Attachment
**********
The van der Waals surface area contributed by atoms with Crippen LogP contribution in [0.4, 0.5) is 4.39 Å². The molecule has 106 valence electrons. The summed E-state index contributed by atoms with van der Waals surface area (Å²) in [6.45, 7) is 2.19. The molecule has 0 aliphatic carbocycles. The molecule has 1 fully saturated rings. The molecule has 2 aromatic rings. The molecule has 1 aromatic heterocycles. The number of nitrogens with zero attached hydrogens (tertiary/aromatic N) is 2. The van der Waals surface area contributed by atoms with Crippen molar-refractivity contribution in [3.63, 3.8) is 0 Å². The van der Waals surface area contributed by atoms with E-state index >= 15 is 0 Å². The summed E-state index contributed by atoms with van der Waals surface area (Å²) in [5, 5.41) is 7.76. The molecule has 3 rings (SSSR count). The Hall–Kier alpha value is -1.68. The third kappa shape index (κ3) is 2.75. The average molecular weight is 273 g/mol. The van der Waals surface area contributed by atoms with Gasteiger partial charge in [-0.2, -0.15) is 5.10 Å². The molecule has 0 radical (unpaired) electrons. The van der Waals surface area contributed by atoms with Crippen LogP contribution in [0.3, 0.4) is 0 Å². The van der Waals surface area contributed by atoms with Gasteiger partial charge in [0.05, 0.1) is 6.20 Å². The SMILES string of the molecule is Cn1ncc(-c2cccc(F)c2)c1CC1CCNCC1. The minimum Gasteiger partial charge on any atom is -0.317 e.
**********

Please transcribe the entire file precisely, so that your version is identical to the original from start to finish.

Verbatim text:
The van der Waals surface area contributed by atoms with Crippen LogP contribution in [0.4, 0.5) is 4.39 Å². The molecule has 106 valence electrons. The summed E-state index contributed by atoms with van der Waals surface area (Å²) in [6.45, 7) is 2.19. The molecule has 0 aliphatic carbocycles. The molecule has 1 fully saturated rings. The molecule has 2 aromatic rings. The molecule has 1 aromatic heterocycles. The number of nitrogens with zero attached hydrogens (tertiary/aromatic N) is 2. The van der Waals surface area contributed by atoms with Crippen molar-refractivity contribution in [3.63, 3.8) is 0 Å². The van der Waals surface area contributed by atoms with E-state index >= 15 is 0 Å². The summed E-state index contributed by atoms with van der Waals surface area (Å²) in [5, 5.41) is 7.76. The molecule has 3 rings (SSSR count). The Hall–Kier alpha value is -1.68. The third kappa shape index (κ3) is 2.75. The average molecular weight is 273 g/mol. The van der Waals surface area contributed by atoms with Gasteiger partial charge in [-0.2, -0.15) is 5.10 Å². The molecule has 0 radical (unpaired) electrons. The van der Waals surface area contributed by atoms with Crippen LogP contribution in [0.3, 0.4) is 0 Å². The van der Waals surface area contributed by atoms with Gasteiger partial charge in [0.05, 0.1) is 6.20 Å². The SMILES string of the molecule is Cn1ncc(-c2cccc(F)c2)c1CC1CCNCC1. The minimum Gasteiger partial charge on any atom is -0.317 e.